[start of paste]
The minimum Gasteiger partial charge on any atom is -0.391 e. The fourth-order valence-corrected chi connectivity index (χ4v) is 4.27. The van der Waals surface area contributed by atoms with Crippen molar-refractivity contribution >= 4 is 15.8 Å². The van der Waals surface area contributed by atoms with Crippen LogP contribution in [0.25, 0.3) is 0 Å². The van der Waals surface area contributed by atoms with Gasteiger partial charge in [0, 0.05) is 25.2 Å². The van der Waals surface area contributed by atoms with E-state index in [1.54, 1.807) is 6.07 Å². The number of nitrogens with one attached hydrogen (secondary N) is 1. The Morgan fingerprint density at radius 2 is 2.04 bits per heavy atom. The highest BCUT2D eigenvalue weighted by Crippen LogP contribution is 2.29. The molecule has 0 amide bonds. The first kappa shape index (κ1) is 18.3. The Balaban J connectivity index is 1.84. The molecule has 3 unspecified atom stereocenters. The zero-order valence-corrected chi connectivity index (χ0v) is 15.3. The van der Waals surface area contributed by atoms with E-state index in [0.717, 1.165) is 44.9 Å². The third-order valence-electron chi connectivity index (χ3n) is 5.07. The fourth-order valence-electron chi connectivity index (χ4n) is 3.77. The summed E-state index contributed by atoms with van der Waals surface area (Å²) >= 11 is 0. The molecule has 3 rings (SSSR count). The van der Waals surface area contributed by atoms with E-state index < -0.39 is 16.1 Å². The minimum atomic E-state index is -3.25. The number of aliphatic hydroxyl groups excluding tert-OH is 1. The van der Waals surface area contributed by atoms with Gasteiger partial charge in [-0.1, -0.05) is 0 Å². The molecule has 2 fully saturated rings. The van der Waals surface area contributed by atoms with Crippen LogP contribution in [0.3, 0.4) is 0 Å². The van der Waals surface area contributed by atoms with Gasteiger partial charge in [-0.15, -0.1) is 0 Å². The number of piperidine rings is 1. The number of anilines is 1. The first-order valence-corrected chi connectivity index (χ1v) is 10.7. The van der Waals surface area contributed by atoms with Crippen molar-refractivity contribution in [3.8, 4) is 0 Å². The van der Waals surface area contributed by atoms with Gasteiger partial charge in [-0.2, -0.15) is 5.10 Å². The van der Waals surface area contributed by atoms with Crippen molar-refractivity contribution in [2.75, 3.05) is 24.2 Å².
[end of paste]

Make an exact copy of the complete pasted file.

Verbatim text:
The minimum Gasteiger partial charge on any atom is -0.391 e. The fourth-order valence-corrected chi connectivity index (χ4v) is 4.27. The van der Waals surface area contributed by atoms with Crippen molar-refractivity contribution >= 4 is 15.8 Å². The van der Waals surface area contributed by atoms with Crippen LogP contribution in [0.25, 0.3) is 0 Å². The van der Waals surface area contributed by atoms with Gasteiger partial charge in [0, 0.05) is 25.2 Å². The van der Waals surface area contributed by atoms with E-state index in [1.54, 1.807) is 6.07 Å². The number of nitrogens with one attached hydrogen (secondary N) is 1. The Morgan fingerprint density at radius 2 is 2.04 bits per heavy atom. The highest BCUT2D eigenvalue weighted by Crippen LogP contribution is 2.29. The molecule has 0 amide bonds. The first kappa shape index (κ1) is 18.3. The Balaban J connectivity index is 1.84. The molecule has 3 unspecified atom stereocenters. The zero-order valence-corrected chi connectivity index (χ0v) is 15.3. The van der Waals surface area contributed by atoms with E-state index in [0.717, 1.165) is 44.9 Å². The third-order valence-electron chi connectivity index (χ3n) is 5.07. The fourth-order valence-electron chi connectivity index (χ4n) is 3.77. The summed E-state index contributed by atoms with van der Waals surface area (Å²) >= 11 is 0. The molecule has 3 rings (SSSR count). The van der Waals surface area contributed by atoms with E-state index < -0.39 is 16.1 Å². The minimum atomic E-state index is -3.25. The number of aliphatic hydroxyl groups excluding tert-OH is 1. The van der Waals surface area contributed by atoms with Gasteiger partial charge in [-0.1, -0.05) is 0 Å². The molecule has 2 fully saturated rings. The van der Waals surface area contributed by atoms with Crippen LogP contribution in [0.3, 0.4) is 0 Å². The van der Waals surface area contributed by atoms with Gasteiger partial charge in [-0.15, -0.1) is 0 Å². The number of piperidine rings is 1. The number of anilines is 1. The first-order valence-corrected chi connectivity index (χ1v) is 10.7. The van der Waals surface area contributed by atoms with Crippen molar-refractivity contribution in [3.8, 4) is 0 Å². The van der Waals surface area contributed by atoms with Gasteiger partial charge in [-0.2, -0.15) is 5.10 Å². The van der Waals surface area contributed by atoms with Crippen molar-refractivity contribution in [2.75, 3.05) is 24.2 Å².